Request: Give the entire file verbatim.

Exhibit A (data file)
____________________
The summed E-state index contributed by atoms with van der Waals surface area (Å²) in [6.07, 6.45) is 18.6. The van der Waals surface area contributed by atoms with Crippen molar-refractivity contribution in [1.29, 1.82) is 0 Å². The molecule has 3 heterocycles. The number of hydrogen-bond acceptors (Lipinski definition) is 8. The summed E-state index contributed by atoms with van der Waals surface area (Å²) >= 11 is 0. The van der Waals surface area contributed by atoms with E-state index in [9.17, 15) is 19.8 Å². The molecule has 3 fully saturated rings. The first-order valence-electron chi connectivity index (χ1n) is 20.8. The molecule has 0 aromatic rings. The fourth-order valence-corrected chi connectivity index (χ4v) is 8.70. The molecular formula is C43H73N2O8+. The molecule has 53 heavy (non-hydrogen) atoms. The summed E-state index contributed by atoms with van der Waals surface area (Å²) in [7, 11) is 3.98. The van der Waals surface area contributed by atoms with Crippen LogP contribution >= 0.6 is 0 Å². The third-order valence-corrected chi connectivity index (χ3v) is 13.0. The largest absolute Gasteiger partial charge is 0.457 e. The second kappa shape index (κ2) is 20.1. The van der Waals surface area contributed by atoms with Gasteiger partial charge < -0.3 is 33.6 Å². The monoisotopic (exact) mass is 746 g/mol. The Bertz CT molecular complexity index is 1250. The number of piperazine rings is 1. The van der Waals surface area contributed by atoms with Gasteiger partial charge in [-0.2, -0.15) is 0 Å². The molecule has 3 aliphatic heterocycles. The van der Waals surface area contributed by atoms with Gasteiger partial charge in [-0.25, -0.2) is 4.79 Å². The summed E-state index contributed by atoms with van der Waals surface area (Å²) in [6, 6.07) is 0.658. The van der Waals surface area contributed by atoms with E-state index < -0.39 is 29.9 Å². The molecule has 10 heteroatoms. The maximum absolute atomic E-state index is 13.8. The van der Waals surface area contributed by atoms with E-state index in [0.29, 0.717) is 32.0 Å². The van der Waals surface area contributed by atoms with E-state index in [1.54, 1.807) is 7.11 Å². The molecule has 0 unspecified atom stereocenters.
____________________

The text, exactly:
The summed E-state index contributed by atoms with van der Waals surface area (Å²) in [6.07, 6.45) is 18.6. The van der Waals surface area contributed by atoms with Crippen molar-refractivity contribution in [1.29, 1.82) is 0 Å². The molecule has 3 heterocycles. The number of hydrogen-bond acceptors (Lipinski definition) is 8. The summed E-state index contributed by atoms with van der Waals surface area (Å²) >= 11 is 0. The van der Waals surface area contributed by atoms with E-state index in [9.17, 15) is 19.8 Å². The molecule has 3 fully saturated rings. The first-order valence-electron chi connectivity index (χ1n) is 20.8. The molecule has 0 aromatic rings. The fourth-order valence-corrected chi connectivity index (χ4v) is 8.70. The molecular formula is C43H73N2O8+. The molecule has 53 heavy (non-hydrogen) atoms. The summed E-state index contributed by atoms with van der Waals surface area (Å²) in [7, 11) is 3.98. The van der Waals surface area contributed by atoms with Crippen LogP contribution >= 0.6 is 0 Å². The third-order valence-corrected chi connectivity index (χ3v) is 13.0. The largest absolute Gasteiger partial charge is 0.457 e. The second kappa shape index (κ2) is 20.1. The van der Waals surface area contributed by atoms with Gasteiger partial charge < -0.3 is 33.6 Å². The monoisotopic (exact) mass is 746 g/mol. The Bertz CT molecular complexity index is 1250. The number of piperazine rings is 1. The van der Waals surface area contributed by atoms with Gasteiger partial charge in [-0.2, -0.15) is 0 Å². The molecule has 3 aliphatic heterocycles. The van der Waals surface area contributed by atoms with Gasteiger partial charge in [-0.25, -0.2) is 4.79 Å². The summed E-state index contributed by atoms with van der Waals surface area (Å²) in [6, 6.07) is 0.658. The van der Waals surface area contributed by atoms with E-state index < -0.39 is 29.9 Å². The molecule has 10 heteroatoms. The maximum absolute atomic E-state index is 13.8. The van der Waals surface area contributed by atoms with E-state index in [0.29, 0.717) is 32.0 Å². The van der Waals surface area contributed by atoms with E-state index in [1.54, 1.807) is 7.11 Å². The molecule has 0 unspecified atom stereocenters.